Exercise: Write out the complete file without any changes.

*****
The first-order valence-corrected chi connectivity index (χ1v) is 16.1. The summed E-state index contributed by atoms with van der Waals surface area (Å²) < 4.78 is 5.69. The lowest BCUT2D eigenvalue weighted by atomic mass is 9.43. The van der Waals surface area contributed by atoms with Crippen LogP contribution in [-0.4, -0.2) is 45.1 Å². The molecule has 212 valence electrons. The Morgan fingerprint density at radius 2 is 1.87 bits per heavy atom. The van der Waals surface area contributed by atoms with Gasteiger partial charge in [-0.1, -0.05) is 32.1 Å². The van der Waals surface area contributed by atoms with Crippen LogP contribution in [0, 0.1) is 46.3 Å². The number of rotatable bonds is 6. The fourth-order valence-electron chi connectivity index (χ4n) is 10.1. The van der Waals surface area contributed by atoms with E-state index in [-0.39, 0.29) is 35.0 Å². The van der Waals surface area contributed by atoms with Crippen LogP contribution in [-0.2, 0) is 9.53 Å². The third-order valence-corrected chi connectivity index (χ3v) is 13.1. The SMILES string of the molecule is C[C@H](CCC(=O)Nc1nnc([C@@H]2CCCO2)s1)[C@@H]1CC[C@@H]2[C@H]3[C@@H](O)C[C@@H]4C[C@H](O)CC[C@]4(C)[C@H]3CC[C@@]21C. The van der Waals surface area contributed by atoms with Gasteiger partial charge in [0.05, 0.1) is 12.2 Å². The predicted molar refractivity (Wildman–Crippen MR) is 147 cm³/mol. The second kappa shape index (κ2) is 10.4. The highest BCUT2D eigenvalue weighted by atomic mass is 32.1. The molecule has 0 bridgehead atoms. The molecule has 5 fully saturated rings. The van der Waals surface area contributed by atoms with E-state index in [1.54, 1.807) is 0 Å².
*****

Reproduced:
The first-order valence-corrected chi connectivity index (χ1v) is 16.1. The summed E-state index contributed by atoms with van der Waals surface area (Å²) < 4.78 is 5.69. The lowest BCUT2D eigenvalue weighted by atomic mass is 9.43. The van der Waals surface area contributed by atoms with Crippen LogP contribution in [-0.4, -0.2) is 45.1 Å². The molecule has 212 valence electrons. The Morgan fingerprint density at radius 2 is 1.87 bits per heavy atom. The van der Waals surface area contributed by atoms with Gasteiger partial charge in [-0.1, -0.05) is 32.1 Å². The van der Waals surface area contributed by atoms with Crippen LogP contribution in [0, 0.1) is 46.3 Å². The number of rotatable bonds is 6. The fourth-order valence-electron chi connectivity index (χ4n) is 10.1. The van der Waals surface area contributed by atoms with E-state index in [-0.39, 0.29) is 35.0 Å². The van der Waals surface area contributed by atoms with Crippen LogP contribution in [-0.2, 0) is 9.53 Å². The third-order valence-corrected chi connectivity index (χ3v) is 13.1. The SMILES string of the molecule is C[C@H](CCC(=O)Nc1nnc([C@@H]2CCCO2)s1)[C@@H]1CC[C@@H]2[C@H]3[C@@H](O)C[C@@H]4C[C@H](O)CC[C@]4(C)[C@H]3CC[C@@]21C. The van der Waals surface area contributed by atoms with Gasteiger partial charge in [0.05, 0.1) is 12.2 Å². The predicted molar refractivity (Wildman–Crippen MR) is 147 cm³/mol. The second kappa shape index (κ2) is 10.4. The highest BCUT2D eigenvalue weighted by atomic mass is 32.1. The molecule has 0 bridgehead atoms. The molecule has 5 fully saturated rings. The van der Waals surface area contributed by atoms with E-state index in [1.54, 1.807) is 0 Å².